Saturday, January 8, 2011

Annunciation Drawing

I finished this drawing yesterday.  I started it long, long ago, before my youngest was born.  It was so strenuous to draw that I only worked on it a little bit at a time.  It is a colored pencil drawing on a wooden door which is over six feet tall and probably about three feet wide.  It is the biggest piece I have every done and readied me for all of the large portrait work which I have done in the past eight years.  I keep my pencils very sharp.  It took a long time to cover this vast surface.  Here's a close up:

It is a contemporary annunciation.  I am interested in doing more work of this kind, showing the Virgin Mary's story in contemporary terms.  I originally intended to do a diptych, with Gabriele on a second panel door.  I don't think I have to stamina to do it.  But I think this drawing can stand alone.  The girl is listening very intently.

I love annunciation paintings and have many favorites from the Flemish Primitives.  Mary is being asked to make a profound choice.  She is ready to say "yes."  Have you ever thought of that part of the story and how she says yes with her whole heart?  She doesn't ask Gabriele if she can get back to him later with a decision.  There is usually an indication that this choice will lead to sacrifice.  Sometimes painters showed a tiny Jesus flying to his mother from heaven, a cross in his arms.  She is also frequently shown reading.  She probably knows all about the prophecies, but she is still ready to say "yes."  I think I will call this drawing, "Say Yes."

I put Mary in an enclosed garden, which represents her chastity, with a Northern Renaissance landscape in the distant background.  I used flower imagery as the Northern Renaissance painters did.  Each flower in the lawn is a symbol.  For example, according to"From Van Eyck to Bruegel" by Ainsworth and Christiansen,  plantain thrives in the trodden path and "is a symbol of the multitude that seeks the path of Christ."  Most people of the Renaissance (and before) were illiterate.  But they knew all the stories and symbols of the bible, and churches were designed to communicate with them.  That is why Catholic churches and cathedrals all over the world are full of imagery in stained glass, stone, paintings, carvings, mosaic and statuary.  They were created to appeal to all of the senses of people, and to teach without words.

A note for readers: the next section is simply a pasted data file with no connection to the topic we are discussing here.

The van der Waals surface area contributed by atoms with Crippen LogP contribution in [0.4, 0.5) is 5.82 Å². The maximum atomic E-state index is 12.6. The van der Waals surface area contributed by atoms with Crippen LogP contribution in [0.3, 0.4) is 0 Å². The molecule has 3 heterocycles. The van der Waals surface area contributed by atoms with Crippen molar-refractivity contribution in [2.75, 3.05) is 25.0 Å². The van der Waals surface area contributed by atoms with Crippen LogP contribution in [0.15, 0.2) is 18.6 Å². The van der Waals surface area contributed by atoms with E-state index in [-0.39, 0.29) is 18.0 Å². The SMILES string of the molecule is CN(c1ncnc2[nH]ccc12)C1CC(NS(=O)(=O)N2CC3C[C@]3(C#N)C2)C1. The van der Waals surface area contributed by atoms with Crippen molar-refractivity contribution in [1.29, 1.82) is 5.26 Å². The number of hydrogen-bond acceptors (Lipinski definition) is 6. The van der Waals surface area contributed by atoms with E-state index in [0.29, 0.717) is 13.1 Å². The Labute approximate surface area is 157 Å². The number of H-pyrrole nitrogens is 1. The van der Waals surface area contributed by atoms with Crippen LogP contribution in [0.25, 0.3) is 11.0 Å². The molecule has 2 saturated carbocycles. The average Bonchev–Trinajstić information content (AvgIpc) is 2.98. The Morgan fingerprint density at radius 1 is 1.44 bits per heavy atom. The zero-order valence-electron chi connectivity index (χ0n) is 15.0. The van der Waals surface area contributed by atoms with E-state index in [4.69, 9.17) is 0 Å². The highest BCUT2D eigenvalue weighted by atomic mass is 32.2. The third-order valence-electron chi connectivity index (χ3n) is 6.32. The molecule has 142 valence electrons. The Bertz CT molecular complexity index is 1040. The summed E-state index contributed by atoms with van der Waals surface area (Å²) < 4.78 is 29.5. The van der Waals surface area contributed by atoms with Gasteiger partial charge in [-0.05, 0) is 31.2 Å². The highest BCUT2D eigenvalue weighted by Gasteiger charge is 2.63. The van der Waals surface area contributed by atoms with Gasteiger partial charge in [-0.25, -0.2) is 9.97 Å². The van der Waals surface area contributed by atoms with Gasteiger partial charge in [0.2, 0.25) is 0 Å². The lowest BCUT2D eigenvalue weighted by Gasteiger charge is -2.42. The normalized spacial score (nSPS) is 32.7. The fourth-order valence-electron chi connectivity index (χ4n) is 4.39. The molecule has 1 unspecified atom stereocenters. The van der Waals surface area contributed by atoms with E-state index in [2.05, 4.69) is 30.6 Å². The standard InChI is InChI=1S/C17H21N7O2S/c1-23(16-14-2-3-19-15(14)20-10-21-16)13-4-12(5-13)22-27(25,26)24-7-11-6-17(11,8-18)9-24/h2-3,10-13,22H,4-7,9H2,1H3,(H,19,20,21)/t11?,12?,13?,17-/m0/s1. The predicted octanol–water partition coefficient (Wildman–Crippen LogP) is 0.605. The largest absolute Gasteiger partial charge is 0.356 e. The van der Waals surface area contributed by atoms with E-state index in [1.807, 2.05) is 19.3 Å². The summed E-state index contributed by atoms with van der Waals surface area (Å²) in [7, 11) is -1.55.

13 comments:

ferne said...

That is an amazing work of art! I think it is best not to rush some things...look at the outcome!

Beth said...

Thanks, Ferne! I think you are right! love, Beth

Redbeet Mama said...

What a gift you have.

Very beautiful indeed.

Namaste, Nicole

Beth said...

Thank you, Nicole! love, Beth

ONe PiNK FiSH said...

Wow, your work is breath taking.

Grace said...

Wow. How amazing. I love all the emotion in her face.

sarah in the woods said...

Truly incredible! I love the flower symbolism and the beautiful tall trees.

Beth said...

Thanks, Sarah in the Woods, Grace, and One Pink Fish!! I'm so happy I finally finished it. Now I can go to the next thing with new energy and inspiration! love, Beth

milkymumma said...

Your work is amazing - what talent! I have just discovered your blog, and I'm looking forward to seeing more of it.

Lu

95acresofsky said...

Wow! You are incredibly talented!

Appleshoe said...

Beth, this is Beautiful. You are such an amazing artist. I'm glad you are pursuing your dream. Take care.

Nadja Magdalena said...

Oh, Beth...that is amazing! What talent and patience you have. It is always delightful to see the things you do.

Anonymous said...

Beth, I have admired this work as you have worked on it from the beginning. It has an inner luminosity from the golden glow in the wood that you left exposed that contributes to the story of the annunciation. As I told you before I have been very moved in it's presence.